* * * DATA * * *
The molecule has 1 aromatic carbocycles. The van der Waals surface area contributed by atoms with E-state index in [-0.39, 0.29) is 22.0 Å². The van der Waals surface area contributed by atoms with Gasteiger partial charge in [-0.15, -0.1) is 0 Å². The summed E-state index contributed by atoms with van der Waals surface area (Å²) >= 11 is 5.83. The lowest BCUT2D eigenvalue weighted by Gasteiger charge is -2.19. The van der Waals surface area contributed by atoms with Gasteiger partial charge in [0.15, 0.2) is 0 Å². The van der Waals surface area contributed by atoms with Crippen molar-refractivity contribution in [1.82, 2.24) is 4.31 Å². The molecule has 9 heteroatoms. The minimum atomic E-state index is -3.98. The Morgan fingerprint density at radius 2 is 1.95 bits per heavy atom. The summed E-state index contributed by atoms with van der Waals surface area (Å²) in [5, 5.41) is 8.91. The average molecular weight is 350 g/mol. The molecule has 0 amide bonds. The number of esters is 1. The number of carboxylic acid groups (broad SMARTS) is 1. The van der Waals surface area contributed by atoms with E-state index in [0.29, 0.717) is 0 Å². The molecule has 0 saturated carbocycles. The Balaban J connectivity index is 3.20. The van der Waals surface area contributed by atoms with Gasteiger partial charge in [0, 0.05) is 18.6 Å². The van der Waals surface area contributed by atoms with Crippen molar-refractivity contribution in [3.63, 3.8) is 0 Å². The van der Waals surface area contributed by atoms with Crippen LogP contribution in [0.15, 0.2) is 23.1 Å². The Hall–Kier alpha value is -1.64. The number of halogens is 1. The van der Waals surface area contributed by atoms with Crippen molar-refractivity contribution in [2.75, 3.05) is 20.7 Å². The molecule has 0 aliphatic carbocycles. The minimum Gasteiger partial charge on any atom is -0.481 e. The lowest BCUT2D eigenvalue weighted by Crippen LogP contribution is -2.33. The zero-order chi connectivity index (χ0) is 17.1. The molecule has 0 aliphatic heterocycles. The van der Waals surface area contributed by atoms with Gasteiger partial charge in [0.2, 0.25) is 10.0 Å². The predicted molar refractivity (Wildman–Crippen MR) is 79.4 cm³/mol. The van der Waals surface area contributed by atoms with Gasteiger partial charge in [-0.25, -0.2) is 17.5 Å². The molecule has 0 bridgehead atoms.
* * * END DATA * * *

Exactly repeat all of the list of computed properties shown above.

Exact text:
The molecule has 1 aromatic carbocycles. The van der Waals surface area contributed by atoms with E-state index in [-0.39, 0.29) is 22.0 Å². The van der Waals surface area contributed by atoms with Gasteiger partial charge in [-0.15, -0.1) is 0 Å². The summed E-state index contributed by atoms with van der Waals surface area (Å²) >= 11 is 5.83. The lowest BCUT2D eigenvalue weighted by Gasteiger charge is -2.19. The van der Waals surface area contributed by atoms with Gasteiger partial charge in [0.15, 0.2) is 0 Å². The van der Waals surface area contributed by atoms with Crippen molar-refractivity contribution in [1.82, 2.24) is 4.31 Å². The molecule has 9 heteroatoms. The minimum atomic E-state index is -3.98. The Morgan fingerprint density at radius 2 is 1.95 bits per heavy atom. The summed E-state index contributed by atoms with van der Waals surface area (Å²) in [5, 5.41) is 8.91. The average molecular weight is 350 g/mol. The molecule has 0 amide bonds. The number of esters is 1. The number of carboxylic acid groups (broad SMARTS) is 1. The van der Waals surface area contributed by atoms with E-state index in [0.29, 0.717) is 0 Å². The molecule has 0 saturated carbocycles. The Balaban J connectivity index is 3.20. The van der Waals surface area contributed by atoms with Gasteiger partial charge in [0, 0.05) is 18.6 Å². The van der Waals surface area contributed by atoms with Crippen molar-refractivity contribution in [3.63, 3.8) is 0 Å². The van der Waals surface area contributed by atoms with Crippen LogP contribution in [0.15, 0.2) is 23.1 Å². The Hall–Kier alpha value is -1.64. The number of halogens is 1. The van der Waals surface area contributed by atoms with Crippen molar-refractivity contribution in [2.75, 3.05) is 20.7 Å². The molecule has 0 aliphatic carbocycles. The minimum Gasteiger partial charge on any atom is -0.481 e. The lowest BCUT2D eigenvalue weighted by Crippen LogP contribution is -2.33. The zero-order chi connectivity index (χ0) is 17.1. The molecule has 0 aliphatic heterocycles. The van der Waals surface area contributed by atoms with Gasteiger partial charge in [0.2, 0.25) is 10.0 Å². The predicted molar refractivity (Wildman–Crippen MR) is 79.4 cm³/mol. The van der Waals surface area contributed by atoms with Gasteiger partial charge in [-0.25, -0.2) is 17.5 Å². The molecule has 0 bridgehead atoms.